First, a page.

So, how do we make decisions, especially moral decisions, in the absence of absolute knowledge?
There is one field of human knowledge that spends almost all its time on this question – the law. In civil and criminal cases, judges and juries are routinely asked to suss out the truth in the face of conflicting claims, and make weighty decisions on the basis of their findings. The court system is designed to be as fair and true as possible while still being pragmatic. What can the law tell us about practical epistemology?
For one, courts use different standards of evidence for different kinds of cases. Thanks to Law & Order and other such courtroom dramas, we're all familiar with the standard of evidence for murder trials: the defendant must be found guilty beyond all reasonable doubt in order to be convicted, and twelve different people must all agree. Lesser standards prevail in most other cases. Many legal principles use the "reasonable man" test: what would any reasonable person conclude, given certain evidence? The important point here is that our standards for evidence vary with the case, and extraordinary measures (e.g. executing someone) must be justified with extraordinary proof (i.e. beyond all reasonable doubt).
The other important concept outlined in the law is burden of proof. The law recognizes that epistemological confusion can justify anything or nothing, depending on your inclination, so it determines ahead of time what course should be taken when insurmountable doubts arise. In nearly all criminal proceedings in the United States, the burden of proof is on the prosecution: if reasonable doubts about a particular case exist, criminal law presumes the person is innocent. (Note that in lots of other non-legal proceedings, the burden of proof is quite different; when a salesman is trying to convince us to buy a used car, the burden of proof is upon the salesman to prove the car is not a lemon, and even the slightest suspicion of problems can be sufficient grounds not to buy the car.) The important point here is that we need to decide what's the reasonable "default" to take with certain kinds of cases.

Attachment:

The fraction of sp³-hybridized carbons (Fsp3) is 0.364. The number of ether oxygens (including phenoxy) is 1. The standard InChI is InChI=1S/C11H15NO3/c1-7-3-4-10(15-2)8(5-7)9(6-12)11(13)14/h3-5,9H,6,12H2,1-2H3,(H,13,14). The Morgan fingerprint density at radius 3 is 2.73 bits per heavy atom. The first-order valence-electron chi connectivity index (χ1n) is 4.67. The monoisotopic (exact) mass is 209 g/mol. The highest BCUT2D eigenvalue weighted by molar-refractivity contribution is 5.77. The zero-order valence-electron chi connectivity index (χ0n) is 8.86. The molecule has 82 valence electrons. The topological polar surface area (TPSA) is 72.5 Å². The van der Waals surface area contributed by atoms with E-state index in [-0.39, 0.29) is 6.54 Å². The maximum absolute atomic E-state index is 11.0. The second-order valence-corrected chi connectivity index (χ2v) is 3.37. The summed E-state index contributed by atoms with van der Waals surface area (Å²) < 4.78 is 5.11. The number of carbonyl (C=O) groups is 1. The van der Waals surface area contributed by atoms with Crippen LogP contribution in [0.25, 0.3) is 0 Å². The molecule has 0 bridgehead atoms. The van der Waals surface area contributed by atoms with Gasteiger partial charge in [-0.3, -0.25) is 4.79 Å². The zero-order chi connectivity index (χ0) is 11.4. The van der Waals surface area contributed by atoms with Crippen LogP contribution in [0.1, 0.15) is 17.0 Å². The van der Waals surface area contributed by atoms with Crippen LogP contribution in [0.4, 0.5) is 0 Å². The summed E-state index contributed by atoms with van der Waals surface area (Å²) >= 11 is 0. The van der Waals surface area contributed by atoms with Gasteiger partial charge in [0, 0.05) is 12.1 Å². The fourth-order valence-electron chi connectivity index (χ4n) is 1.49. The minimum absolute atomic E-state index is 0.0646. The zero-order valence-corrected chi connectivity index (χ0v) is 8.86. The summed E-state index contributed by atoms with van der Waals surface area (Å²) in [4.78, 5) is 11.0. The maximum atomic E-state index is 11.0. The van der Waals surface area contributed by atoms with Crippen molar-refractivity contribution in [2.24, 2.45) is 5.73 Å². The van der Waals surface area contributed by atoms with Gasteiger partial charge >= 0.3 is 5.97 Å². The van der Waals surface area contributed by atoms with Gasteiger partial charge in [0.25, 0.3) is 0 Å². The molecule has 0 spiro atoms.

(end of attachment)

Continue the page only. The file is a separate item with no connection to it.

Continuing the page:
Does any of this help with our ethical questions of helping the poor? The standard of evidence required is going to vary with just how big a claim you make about our moral responsibilities to alleviate poverty. If you say everyone should give a little bit to help the poor, then you can probably get away with the simple "fed people are better than starving people" argument. If you are going to claim (as Kenny did) that everyone has an infinite duty to help the poor, to the extent that they should give away everything until they live in poverty themselves . . . well, that's going to demand a pretty high standard of evidence. It almost certainly flunks the "reasonable man" test; a grand jury would probably approve of pressing murder charges against a man who stands by and watches a girl drown in a pond, but would never dream of prosecuting someone for not giving to Oxfam. The prevailing "reasonable" position is that giving to the poor is good, but superogatory. And, I believe, the burden of proof is upon Kenny to prove that it's otherwise.
Again, none of this proves that Kenny is wrong about helping the poor. Principles of law are often not the same as principles of ethics, nor should they be. I just want to make it clear that I'm not hiding behind an epistemological fog. Reasonable standards of practical evidence do not demand the ethical standard that Kenny is proposing, at least with the rationale he has presented so far.
Dude. All I'm claiming is that helping a child grow up healthy and productive, instead of suffering permanent damage from malnutrition or disease, is more important than a mocha cappuccino. While I have to grant that this is not defensible in any ultimately logical sense, it hardly seems like an extraordinary claim that requires some extraordinary proof.